There is one tool we recommend that can bridge this gap better than any other and its called “cascading communication.” Cascading communication requires the leader to have a live conversation with his or her team one business day after every leadership team meeting. This way, employees across departments at various levels hear, consistent messaging directly from their leaders and discuss issues in real time. Here are some details of how this works:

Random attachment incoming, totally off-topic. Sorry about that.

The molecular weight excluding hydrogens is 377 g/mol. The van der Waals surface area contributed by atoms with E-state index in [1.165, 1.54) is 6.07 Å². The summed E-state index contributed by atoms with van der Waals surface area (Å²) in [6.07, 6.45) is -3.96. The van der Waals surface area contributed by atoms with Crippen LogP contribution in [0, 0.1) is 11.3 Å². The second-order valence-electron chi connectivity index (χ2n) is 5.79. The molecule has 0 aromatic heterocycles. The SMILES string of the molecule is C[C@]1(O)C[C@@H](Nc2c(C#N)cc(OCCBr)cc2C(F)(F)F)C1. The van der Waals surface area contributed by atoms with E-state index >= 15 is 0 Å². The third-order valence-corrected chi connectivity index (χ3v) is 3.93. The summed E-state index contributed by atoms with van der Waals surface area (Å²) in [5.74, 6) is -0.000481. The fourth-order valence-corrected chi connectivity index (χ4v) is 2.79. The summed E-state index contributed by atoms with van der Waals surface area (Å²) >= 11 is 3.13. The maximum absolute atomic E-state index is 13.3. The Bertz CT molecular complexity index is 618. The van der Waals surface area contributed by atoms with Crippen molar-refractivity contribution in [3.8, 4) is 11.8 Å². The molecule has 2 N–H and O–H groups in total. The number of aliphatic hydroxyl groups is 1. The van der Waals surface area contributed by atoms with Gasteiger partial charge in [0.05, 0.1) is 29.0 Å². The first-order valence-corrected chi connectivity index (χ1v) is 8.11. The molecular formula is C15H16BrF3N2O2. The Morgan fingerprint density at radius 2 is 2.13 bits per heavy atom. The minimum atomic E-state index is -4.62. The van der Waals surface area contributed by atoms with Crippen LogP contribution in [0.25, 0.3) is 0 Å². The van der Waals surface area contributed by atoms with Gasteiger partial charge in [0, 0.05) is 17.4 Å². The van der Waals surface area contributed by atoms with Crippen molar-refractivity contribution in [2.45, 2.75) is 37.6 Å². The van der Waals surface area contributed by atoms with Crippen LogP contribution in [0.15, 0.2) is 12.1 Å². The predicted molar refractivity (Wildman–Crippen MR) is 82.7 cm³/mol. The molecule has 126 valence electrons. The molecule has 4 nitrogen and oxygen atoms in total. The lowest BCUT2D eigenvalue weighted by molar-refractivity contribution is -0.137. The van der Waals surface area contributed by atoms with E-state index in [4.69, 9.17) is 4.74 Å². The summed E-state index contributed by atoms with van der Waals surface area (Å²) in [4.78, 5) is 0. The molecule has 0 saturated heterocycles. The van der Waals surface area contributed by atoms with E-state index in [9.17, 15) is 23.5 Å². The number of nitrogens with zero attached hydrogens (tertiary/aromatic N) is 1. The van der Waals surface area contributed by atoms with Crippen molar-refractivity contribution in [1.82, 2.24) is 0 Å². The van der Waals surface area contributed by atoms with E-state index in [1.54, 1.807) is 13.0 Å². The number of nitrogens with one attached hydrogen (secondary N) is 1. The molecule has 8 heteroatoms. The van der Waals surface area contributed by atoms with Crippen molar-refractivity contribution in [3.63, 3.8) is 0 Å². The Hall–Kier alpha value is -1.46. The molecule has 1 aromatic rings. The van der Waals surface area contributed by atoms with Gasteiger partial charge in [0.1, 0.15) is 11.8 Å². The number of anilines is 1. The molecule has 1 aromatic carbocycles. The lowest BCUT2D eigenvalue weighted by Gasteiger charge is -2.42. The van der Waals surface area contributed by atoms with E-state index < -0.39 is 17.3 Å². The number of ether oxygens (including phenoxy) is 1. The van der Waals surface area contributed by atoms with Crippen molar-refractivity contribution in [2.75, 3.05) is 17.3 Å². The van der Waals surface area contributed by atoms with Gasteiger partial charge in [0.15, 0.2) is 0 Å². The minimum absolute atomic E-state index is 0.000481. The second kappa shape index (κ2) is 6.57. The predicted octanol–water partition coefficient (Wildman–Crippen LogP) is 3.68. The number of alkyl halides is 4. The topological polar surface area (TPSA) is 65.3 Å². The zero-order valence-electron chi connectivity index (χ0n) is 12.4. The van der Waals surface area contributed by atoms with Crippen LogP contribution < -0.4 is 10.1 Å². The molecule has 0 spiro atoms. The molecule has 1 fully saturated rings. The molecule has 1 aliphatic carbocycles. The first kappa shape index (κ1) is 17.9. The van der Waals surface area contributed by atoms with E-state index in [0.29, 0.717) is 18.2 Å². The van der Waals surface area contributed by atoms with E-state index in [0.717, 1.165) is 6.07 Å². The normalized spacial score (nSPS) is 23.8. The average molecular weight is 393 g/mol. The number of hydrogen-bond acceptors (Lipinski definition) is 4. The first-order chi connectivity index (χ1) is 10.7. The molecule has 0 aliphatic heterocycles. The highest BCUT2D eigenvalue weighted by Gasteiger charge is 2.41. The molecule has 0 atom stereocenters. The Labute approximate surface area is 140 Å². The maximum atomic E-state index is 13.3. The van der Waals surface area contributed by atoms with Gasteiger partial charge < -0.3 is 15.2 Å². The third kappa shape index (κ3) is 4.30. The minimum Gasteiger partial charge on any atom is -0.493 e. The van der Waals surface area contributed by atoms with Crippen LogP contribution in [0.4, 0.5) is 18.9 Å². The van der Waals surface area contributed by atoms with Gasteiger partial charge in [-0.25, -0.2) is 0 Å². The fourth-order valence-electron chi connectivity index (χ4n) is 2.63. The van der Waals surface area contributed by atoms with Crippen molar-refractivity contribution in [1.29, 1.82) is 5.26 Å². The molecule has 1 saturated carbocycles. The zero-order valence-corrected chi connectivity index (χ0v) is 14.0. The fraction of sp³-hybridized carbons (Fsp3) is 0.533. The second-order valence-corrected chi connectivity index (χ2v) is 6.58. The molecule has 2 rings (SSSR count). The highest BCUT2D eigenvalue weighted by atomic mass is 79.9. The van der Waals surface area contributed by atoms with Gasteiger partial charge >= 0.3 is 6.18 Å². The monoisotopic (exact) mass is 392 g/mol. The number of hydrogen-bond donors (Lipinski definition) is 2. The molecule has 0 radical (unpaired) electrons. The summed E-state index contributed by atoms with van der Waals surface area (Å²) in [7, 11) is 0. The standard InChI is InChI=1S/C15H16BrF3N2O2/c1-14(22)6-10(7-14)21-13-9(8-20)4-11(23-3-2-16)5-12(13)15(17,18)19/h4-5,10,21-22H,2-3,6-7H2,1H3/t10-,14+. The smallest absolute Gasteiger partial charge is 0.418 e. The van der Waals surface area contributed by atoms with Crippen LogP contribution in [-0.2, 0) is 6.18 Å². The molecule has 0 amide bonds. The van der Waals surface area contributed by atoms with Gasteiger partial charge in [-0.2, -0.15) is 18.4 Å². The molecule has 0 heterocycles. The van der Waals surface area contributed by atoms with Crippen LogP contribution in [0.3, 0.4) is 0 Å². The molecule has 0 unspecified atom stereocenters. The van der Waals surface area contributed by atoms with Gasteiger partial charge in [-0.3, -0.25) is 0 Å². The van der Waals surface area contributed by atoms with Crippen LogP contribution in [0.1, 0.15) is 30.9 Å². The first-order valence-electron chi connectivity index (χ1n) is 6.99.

The power of cascading communication comes from the frequency and discipline of doing it. Creating an environment where people are not just informed but their feedback is welcomed and considered, helps people to buy-in, and builds trust throughout the organization; thereby creating a healthier perception of the leadership team and, ultimately, the organization.
That said, if the team at the top appears to be a clique for all the right reasons (i.e. they are tightly aligned around making the company healthy) and they keep the lines of communication open, then this new-found leadership approach should be accepted and even welcomed.